That time I tried to find conclusive proof on whether or not Santa Claus is a scam

That time I tried to find conclusive proof on whether or not Santa Claus is a scam

CultureDecember 06, 2017 By A.J. DiCosimo

It was a little over a month before Christmas of 1997, when I had set out on a quest of altruism to prove once and for all to the world whether or not Santa Claus was a scam.

I can't really recall the exact reason as to why I started questioning the existence of the jolly old man in the red suit, but I kept hearing rumors floating around school by the same collection of shit-licking little slapdick kids who vehemently reiterated their claims that people who still believed in Santa Claus were simple minded victims of fraud at the hands of their own parents.

They maintained they had undeniable evidence to support their position, but I didn't believe them. I just couldn't. It didn't seem logical. In order for me to believe this was a scam, I had to accept these 3 truths.

1. My parents made me mail a list to Santa that is going nowhere.
2. They let an impostor masquerading as St. Nick take pictures of me on his lap.
3. We've been providing hospice care for a waning spruce for no reason.

It didn't make any sense. What would be the point of lying to me like that? Just so you could see the joy on a child's face? That would be fucking insane.

I had no idea how I would capture and contain the sorcerer long enough to prove it to all the future heroin addicts and single mothers at my school, but the top three contenders of doing so were: trapping him in a giant net made out of blankets, covering the floor in super glue or administering a near fatal dose of AJAX in the sugar cookies I planned on leaving for him.

Over the next few days, I weighed the pros and cons to all of these, but none of them seemed to stick. There was no way to make any of them look like an accident, and I didn't want to risk being the guy that ruined the holidays for everyone by committing manslaughter. It was just bad form.

But, as fortune would have it on my way to school one morning, a baby tooth fell out of my mouth, and it struck me that I wouldn't have to wait till Christmas to find out if any of this was real. My focus had shifted from capturing Santa to exposing the true identity of the Tooth Fairy.

Because in my mind, if one of them falls, then none of them can stand.

I spent the entire school day hatching a scheme on how I would catch that frugal bitch putting her hand under my pillow. When I came home later that afternoon, I relayed the information about the tooth to my mother, and in between drags of her cigarette, she told me to put it in a plastic Ziplock bag and place it underneath my pillow — so The Tooth Fairy could find it.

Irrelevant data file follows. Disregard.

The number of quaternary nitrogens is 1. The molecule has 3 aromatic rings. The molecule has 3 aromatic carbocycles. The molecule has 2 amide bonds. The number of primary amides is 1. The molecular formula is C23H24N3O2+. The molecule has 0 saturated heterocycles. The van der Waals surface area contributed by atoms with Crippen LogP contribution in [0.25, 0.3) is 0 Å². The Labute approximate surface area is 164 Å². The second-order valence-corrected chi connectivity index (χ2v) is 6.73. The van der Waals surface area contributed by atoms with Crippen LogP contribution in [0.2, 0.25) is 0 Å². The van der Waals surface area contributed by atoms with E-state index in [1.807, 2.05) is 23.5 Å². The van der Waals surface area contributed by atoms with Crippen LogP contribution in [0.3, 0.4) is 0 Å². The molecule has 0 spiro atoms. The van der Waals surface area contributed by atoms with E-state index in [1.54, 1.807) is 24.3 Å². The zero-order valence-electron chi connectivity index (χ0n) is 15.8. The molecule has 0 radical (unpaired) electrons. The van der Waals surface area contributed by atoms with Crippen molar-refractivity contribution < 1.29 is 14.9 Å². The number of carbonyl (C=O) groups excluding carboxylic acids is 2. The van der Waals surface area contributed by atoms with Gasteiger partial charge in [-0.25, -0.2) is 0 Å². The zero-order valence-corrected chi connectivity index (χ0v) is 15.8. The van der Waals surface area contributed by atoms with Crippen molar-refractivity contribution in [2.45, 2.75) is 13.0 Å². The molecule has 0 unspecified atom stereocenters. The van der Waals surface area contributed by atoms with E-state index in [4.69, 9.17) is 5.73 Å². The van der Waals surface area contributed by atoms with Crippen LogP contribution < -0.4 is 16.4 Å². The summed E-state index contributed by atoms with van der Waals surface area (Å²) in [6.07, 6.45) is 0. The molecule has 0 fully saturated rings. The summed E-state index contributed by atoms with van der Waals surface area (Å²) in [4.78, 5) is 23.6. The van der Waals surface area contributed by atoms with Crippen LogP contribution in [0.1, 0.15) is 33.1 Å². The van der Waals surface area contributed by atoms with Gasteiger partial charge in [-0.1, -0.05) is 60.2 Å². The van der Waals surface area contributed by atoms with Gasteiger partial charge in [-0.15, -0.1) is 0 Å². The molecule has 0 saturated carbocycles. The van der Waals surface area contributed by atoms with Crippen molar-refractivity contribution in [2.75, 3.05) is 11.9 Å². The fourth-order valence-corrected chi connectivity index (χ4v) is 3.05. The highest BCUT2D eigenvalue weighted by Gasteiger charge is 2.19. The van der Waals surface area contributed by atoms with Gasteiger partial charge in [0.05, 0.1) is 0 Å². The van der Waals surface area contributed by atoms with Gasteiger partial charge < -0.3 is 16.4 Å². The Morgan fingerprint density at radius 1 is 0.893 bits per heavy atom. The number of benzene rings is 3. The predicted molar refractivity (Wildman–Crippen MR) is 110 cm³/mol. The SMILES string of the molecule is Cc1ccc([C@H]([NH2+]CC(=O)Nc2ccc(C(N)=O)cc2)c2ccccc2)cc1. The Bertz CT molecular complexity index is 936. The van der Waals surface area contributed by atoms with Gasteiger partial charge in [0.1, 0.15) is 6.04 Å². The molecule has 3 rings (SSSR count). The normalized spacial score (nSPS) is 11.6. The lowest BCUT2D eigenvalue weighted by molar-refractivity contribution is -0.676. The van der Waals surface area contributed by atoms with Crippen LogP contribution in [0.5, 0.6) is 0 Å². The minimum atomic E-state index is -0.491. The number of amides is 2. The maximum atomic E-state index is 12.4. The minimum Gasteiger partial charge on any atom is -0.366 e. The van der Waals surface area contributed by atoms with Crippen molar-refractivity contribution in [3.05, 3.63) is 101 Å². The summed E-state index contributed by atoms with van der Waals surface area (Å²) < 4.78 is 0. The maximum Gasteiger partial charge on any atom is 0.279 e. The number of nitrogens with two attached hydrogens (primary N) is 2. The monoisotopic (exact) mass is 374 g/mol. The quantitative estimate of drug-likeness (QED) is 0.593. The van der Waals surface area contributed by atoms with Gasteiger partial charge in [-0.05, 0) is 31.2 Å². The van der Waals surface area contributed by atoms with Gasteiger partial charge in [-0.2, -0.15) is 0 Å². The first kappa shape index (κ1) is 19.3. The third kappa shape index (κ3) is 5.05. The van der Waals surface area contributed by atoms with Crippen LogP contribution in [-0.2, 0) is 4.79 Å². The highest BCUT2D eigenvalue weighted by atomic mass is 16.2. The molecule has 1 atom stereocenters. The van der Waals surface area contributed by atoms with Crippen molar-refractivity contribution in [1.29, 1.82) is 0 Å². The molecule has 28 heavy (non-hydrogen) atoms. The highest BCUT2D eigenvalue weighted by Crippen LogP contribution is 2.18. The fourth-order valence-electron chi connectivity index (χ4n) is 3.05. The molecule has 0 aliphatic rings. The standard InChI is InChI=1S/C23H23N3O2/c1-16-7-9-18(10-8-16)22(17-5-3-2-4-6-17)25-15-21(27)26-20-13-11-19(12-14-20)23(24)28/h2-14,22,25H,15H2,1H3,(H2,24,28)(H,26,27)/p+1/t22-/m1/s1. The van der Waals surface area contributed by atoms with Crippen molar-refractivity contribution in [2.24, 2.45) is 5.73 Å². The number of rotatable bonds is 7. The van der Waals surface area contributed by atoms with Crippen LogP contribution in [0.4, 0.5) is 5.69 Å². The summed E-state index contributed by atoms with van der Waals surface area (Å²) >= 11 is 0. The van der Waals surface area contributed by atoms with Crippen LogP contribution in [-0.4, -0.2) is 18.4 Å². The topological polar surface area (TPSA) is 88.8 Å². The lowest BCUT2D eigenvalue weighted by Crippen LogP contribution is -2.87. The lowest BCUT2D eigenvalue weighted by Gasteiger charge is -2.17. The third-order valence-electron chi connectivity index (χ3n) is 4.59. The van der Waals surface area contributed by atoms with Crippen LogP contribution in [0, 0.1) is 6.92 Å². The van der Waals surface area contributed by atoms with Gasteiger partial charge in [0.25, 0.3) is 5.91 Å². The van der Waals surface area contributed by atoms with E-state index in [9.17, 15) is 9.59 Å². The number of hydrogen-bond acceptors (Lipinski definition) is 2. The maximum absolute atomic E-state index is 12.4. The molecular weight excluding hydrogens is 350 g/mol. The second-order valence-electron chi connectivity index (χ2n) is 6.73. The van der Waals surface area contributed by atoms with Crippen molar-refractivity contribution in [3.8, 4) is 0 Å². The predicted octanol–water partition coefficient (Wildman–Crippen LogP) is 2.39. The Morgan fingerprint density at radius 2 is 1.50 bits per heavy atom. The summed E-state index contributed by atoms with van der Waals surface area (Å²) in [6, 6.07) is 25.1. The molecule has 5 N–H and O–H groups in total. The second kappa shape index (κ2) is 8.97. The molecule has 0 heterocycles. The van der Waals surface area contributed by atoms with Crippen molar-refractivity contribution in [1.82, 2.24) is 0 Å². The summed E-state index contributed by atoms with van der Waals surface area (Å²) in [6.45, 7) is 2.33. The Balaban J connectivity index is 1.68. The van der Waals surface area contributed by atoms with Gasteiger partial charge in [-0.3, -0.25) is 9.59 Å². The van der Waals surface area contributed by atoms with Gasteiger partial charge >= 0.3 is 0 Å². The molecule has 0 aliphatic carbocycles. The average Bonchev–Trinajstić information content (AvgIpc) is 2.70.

I took the tooth and put it in the bag, but instead of placing it under my pillow, I threw it in the garbage can. I did this because I know my mother. It was my own personal belief that she didn't respond well to pressure situations and if she was the Tooth Fairy, she would feel so bad that she couldn't find the tooth, and she would panic, and she'd just leave the dollar hoping that I wouldn't ask too many questions the next morning.

But, if the Tooth Fairy was real, I figured that an entity like her who purchases the ex-body parts of children for only a dollar must be a very shrewd businesswoman. And if I didn't provide the tooth, then the business transaction would never take place.

It's was just common sense.

Later that night, I remember standing in the bathroom in front of my mirror brushing my teeth and desperately clinging to the hope that I was right and everyone else was wrong. I looked at my reflection and saw the gap of space where a tooth had previously been earlier that day. And every time I think back on this moment today, this is the image I see, one of a boy who believed in Santa Claus.

After brushing my childish teeth, I shut off the lights and went to go lay down in bed. But as I started falling asleep, I thought about the ramifications of my actions. I quickly sat up in bed and contemplated going to retrieve the tooth from the garbage, because I wasn't sure if I was ready to grow up quite yet. I took a few moments and decided against it; because if none of this was true, then I wasn't about to keep believing this lie.

I laid back down and fell asleep. About three or four hours later, I was shaken by a hand underneath my pillow desperately trying to find a tooth that wasn't there.

That's when I rolled over and realized The Tooth Fairy smoked cigarettes.

Fast-forward to a little over a month before Christmas of 2017, and I was sitting having a conversation with a Christian about how enlightened she is because she accepted Jesus Christ as her Lord and savior. She suggests I do the same. 

Then she starts going on a rampage about how people who don't believe in the spiritual are simple minded victims of an increasingly profane society trying to brainwash us with their secular agendas.

"All we have to do is live good lives in the name of Christ and we will be granted the privilege of living in paradise for the rest of time," she told me.

She claimed to have undeniable evidence to support her position. But, I didn't believe her. I just couldn't.